AT THE BALLET LAST WEEKEND, they held a small display of Russian dolls and other objects for sale along with the programs. The colors and patterns, with their assortment of shapes in bold outlines, piqued my interest in Russian folk art, leading me to the work of Ivan Bilibin, Russian illustrator extraordinaire with a Slavic folkloric flair.
Born this month in 1876 and studied as a lawyer and artist, Ivan Bilibin came to be known instead as a storybook illustrator and stage designer, whose body of work includes costume design, poster design, revolutionary cartoons, and interior decoration for Orthodox churches and private homes. In the 1920's, he lived and worked in Egypt and Paris, respectively, and returned to his homeland a decade later, where he taught as a graphic arts professor until his death in 1942.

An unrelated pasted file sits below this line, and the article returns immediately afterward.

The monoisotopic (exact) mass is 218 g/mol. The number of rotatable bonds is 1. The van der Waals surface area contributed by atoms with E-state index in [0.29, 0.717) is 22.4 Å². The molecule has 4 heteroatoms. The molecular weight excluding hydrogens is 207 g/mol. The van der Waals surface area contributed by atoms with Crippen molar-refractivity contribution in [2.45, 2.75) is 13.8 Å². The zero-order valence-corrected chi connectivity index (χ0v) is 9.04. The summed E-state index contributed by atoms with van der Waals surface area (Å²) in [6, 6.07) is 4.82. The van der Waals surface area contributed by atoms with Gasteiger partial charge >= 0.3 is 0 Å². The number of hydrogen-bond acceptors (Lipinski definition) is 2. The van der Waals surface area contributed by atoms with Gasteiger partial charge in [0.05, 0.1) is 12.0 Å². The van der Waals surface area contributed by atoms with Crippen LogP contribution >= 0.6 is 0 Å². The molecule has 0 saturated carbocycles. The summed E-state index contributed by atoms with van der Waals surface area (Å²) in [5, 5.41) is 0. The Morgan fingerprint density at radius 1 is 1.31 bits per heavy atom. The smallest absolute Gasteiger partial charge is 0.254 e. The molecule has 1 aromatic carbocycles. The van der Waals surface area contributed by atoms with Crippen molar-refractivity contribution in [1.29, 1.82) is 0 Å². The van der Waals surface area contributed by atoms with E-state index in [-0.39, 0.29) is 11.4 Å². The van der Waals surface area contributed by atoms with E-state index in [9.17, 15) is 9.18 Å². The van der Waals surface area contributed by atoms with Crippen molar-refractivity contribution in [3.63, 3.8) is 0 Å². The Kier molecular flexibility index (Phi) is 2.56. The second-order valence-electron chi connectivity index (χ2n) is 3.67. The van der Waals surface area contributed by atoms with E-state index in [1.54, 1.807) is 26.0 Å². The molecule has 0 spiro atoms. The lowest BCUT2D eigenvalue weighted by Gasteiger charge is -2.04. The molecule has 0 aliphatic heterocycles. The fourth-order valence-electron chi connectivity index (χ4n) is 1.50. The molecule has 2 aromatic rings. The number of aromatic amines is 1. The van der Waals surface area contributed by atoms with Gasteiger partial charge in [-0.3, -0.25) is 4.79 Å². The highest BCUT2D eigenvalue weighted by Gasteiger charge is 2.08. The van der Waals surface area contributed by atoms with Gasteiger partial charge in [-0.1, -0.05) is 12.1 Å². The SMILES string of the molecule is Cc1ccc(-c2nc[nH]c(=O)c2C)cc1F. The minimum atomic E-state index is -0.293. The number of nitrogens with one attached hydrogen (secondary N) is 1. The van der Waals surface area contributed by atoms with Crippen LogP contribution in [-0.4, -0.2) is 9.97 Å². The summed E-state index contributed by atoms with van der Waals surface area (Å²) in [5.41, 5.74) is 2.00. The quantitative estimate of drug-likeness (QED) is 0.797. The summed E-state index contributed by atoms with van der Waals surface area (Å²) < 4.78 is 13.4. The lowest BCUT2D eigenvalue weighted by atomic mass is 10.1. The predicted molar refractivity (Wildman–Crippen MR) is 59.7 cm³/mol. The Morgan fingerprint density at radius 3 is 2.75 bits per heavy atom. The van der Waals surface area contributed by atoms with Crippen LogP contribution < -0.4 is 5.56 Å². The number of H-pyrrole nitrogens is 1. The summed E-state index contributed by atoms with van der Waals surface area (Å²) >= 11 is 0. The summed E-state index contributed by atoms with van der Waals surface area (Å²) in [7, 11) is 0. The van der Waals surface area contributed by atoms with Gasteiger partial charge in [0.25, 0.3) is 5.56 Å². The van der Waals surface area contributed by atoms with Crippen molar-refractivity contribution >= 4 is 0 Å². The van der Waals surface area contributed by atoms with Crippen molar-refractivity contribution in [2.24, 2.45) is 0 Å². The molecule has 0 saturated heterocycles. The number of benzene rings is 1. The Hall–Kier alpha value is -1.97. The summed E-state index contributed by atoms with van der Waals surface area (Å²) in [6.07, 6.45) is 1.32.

It fascinates me to know about careers of illustrators and designers, seeing the scope of their work and fantasizing about having the same breadth for my own "oeuvre". Eventually. But with more and more present-day occurrences of very young people producing fat and fantastic portfolios, a girl in her late 20's can't help but long for that same artistic accomplishment not later in life, but now.
Times like these, I remind myself that it's not quantity but quality that counts. Bit by bit, it should add up. Eventually.
Various works by Ivan Bilibin. Images from www.wikipaintings.org